There are times I swear that I’ve been possessed. Not by Satan, or by demons, ghouls or poltergeists, but by anger. By a visceral, looming bitterness so pure that I swear I could feel it thickening my blood and pushing at my veins. As the corners of my vision turn from faint, rosy pink to a deep, intense red, there was only one feeling–and it’s the same feeling which fuels the crushing, down-tempo hatred behind Hull City’s biggest up-and-coming down-tempo hardcore act, Black Tongue. These British behemoths’ debut EP, Falsifier is a lesson in punctual, angry, sludgy hardcore with devastating slams, intense vocals, and climactic, bone-splintering breakdowns. In fact, this release is so incredulously heavy that upon hearing it, the listener realizes the only thing stopping them from going on a killing spree is the fact that their feet are locked in blocks of aural cement.
From the very beginning of “A Pale Procession,” Black Tongue’s penchant for the deep, down-tuned and down-tempo cannot be denied. Beefy, subterranean slams pour forth from chuggy, groovy guitars, while pounding, looming drums create a solid, incessant canvas which keeps the track moving along. The instrumentation behind Falsifier is so much of the reason that it’s able to rip and tear through flesh and bone. In fact, listening to the crushing heaviness and slamming, punctual and fill-laden drumming is possibly the only way that the listener might relate the act to deathcore superstars Infant Annihilator–Black Tongue guitarist Eddie Pickard and drummer Aaron Kitcher’s other project. In almost every other way, this album is a beast of an entirely different nature. Rather than blisteringly fast and lacerating, Falsifier is home to a slow-killing poison; a slow-burning spice which, before the release is done, will form the listener’s rage into a full-blown blaze.
However, the sludgy, doom-packed sound of fathoms-deep guitars and punchy, pummeling percussion aren’t the only aspects of Black Tongue’s sound which bring spine-shrinking heaviness to the table. The vocals provide a hair-raising, skin-rending punishment which ranges from a beefy, in-your-face mid-range scream to a bellowed, gurgling low growl which gives the listener a full-blown encephalectomy with sheer, no-punches-pulled hatred. The EP’s lead single, “Fauxhammer” does this particularly well, using a lush flora of vocal styles–including the ever-loved “blegh,”–to entice the listener into headbanging heartily. While “Fauxhammer” is of particular vocal relevance, each track makes use of similarly screamed onslaughts, which, while very effective in the short-term, might weigh particularly heavy on the listener after repeated listens. While this might be construed as a form of monotony, it’s also a particularly effective tool used by Black Tongue: it’s weight on the listener’s back brilliantly mirrors the back-busting heaviness which reigns king throughout Falsifier. This is only one part of the dynamic that proves that this release lives up to the group’s well-deserved hype.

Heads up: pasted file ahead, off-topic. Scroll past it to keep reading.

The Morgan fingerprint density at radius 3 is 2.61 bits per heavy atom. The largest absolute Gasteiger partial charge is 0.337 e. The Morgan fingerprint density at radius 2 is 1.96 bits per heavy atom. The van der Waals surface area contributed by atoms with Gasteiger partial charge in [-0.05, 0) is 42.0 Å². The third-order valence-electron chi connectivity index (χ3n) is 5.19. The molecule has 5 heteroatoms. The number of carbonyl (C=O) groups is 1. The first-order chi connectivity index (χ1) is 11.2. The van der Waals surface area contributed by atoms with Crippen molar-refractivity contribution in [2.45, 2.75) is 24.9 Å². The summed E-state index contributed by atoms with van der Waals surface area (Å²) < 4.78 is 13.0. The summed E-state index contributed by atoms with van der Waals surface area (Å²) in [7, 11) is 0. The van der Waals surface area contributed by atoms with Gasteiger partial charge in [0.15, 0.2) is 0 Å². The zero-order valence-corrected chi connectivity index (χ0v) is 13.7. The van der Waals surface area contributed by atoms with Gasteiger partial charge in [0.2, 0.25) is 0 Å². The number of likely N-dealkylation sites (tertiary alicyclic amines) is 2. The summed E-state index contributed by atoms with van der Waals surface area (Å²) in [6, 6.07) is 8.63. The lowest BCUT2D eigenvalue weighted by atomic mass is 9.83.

Black Tongue’s suffocating vocal attack and demoralizing down-tuned devastation combine brilliantly with the weighty, repetitive nature of the album to create an absolutely incendiary EP. Falsifier is an absolute biblioclast of a release which tears down more than just the ideals of society and the world around us. It tears down the listener’s expectations of a deathcore-down-tempo fusion and rebuilds them with something infinitely more buttressed. The heavily fortified bastion of hatred which is Falsifier is an archetype and an obelisk to the band’s peers; showing them exactly what should be done when combining in-your-face hardcore with absolutely crushing deathcore.
If you’ve always had an ear for deathcore but wanted to be more involved in the hate-filled hardcore scene, Black Tongue is your band. Conversely, if you’ve always been a mosh warrior of the first degree, but wanted to delve more into devastating deathcore, Falsifier is for you. It combines the crushing, down-tempo sludge of hardcore with the gyrating grooves and luscious vocals of deathcore to create an almost idyllic playground of aural hate which might break the listener’s back–but bathe them in bliss in the process.
For Fans Of: Immoralist, The Overseer, Widow, Shot Down Stay Down, Wombwrecker